King Alfonso XIII of Spain and Victoria Eugénie were married on 31st May 1906 at the Royal Monastery of San Jerónimo, Madrid, Spain. The service was conducted by His Eminence (The Blessed) Ciriaco María Sancha y Hervás, Archbishop of Toledo (1833-1909), who was assisted by The Most Rev. Dr Robert Bridle, (RC) Bishop of Nottingham (1837-1916), who had given the bride religious instruction prior to her being received into the Catholic Church. However on the processional route returning to the Royal Palace from the service, Mateo Morral (1880-1906) - a Catalan anarchist, threw a bomb (concealed in a bouquet) from a balcony at the carriage carrying the newly-wed King and Queen as they passed by. Luckily both survived but fifteen people were killed in the outrage, several others injured and a few horses were killed too. Morral was subsequently captured but having shot dead the police officer who arrested him, he then committed suicide. Victoria Eugénie's start as Queen of Spain was not happy and she became isolated and unpopular with the Spanish people and relations with the King were fractious. However the birth of a son and heir in 1907 temporarily improved relations with the King but it was soon discovered that the child was a haemophiliac - which the King is alleged to have never come to terms with and would never forgive his wife.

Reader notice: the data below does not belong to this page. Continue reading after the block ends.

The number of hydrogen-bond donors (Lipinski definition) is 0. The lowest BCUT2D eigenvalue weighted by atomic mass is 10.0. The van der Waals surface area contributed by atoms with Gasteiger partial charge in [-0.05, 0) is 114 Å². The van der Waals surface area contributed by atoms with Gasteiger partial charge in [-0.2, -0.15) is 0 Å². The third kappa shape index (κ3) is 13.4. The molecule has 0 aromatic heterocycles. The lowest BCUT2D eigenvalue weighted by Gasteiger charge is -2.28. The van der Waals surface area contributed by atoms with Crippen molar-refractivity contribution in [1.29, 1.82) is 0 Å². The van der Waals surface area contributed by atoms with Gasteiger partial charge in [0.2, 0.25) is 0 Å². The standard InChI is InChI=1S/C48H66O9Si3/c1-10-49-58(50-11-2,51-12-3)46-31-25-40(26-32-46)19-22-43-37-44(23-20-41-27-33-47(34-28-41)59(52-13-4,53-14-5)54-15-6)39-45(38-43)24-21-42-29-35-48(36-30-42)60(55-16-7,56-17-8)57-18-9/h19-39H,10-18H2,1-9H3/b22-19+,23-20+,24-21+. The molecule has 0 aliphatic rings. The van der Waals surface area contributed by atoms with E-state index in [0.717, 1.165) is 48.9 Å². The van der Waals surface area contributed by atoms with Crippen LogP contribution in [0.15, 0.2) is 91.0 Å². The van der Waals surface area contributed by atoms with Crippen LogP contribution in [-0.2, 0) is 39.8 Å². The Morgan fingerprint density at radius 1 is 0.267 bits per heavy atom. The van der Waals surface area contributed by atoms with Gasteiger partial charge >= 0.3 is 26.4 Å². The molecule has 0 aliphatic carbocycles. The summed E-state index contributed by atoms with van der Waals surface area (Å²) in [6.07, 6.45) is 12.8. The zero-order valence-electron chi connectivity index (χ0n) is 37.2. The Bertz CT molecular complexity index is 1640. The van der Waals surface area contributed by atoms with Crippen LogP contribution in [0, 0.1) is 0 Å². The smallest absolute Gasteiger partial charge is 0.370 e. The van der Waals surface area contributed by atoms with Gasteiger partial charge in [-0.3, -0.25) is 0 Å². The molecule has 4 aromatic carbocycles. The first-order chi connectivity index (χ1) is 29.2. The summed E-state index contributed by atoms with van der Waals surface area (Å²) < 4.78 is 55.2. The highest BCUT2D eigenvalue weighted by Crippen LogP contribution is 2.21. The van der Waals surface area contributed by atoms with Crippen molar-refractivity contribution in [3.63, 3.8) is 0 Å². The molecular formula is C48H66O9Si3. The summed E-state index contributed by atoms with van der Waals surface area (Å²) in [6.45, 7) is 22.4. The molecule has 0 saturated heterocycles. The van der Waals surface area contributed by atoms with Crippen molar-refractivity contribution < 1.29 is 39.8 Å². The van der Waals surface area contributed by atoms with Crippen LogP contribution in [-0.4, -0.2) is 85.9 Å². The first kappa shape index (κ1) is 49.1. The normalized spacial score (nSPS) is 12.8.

ABOVE: A short film
from Films by the Year
showing the carriage processions at the wedding
of King Alfonso XIII of Spain
& Queen Victoria Eugénie
in May 1906
RIGHT: The personal cypher of Queen Victoria Eugénie
as Queen of Spain
BELOW: A painting
of the wedding of
King Alfonso XIII & Queen Victoria Eugénie
at the Royal Monastery
of San Jerónimo,
Madrid, Spain in May 1906
by Juan Comba y Garcia
A drawing of Queen Victoria Eugénie
(wearing the Fleur de Lys Tiara)
following her wedding to King Alfonso XIII
in May 1906
LEFT: A drawing of
the aftermath of
the assassination attempt
on King Alfonso XIII of Spain
& Queen Victoria Eugénie
following their wedding
in May 1906
BELOW: commemorative coin
for the wedding of
King Alfonso XIII of Spain
& Queen Victoria Eugénie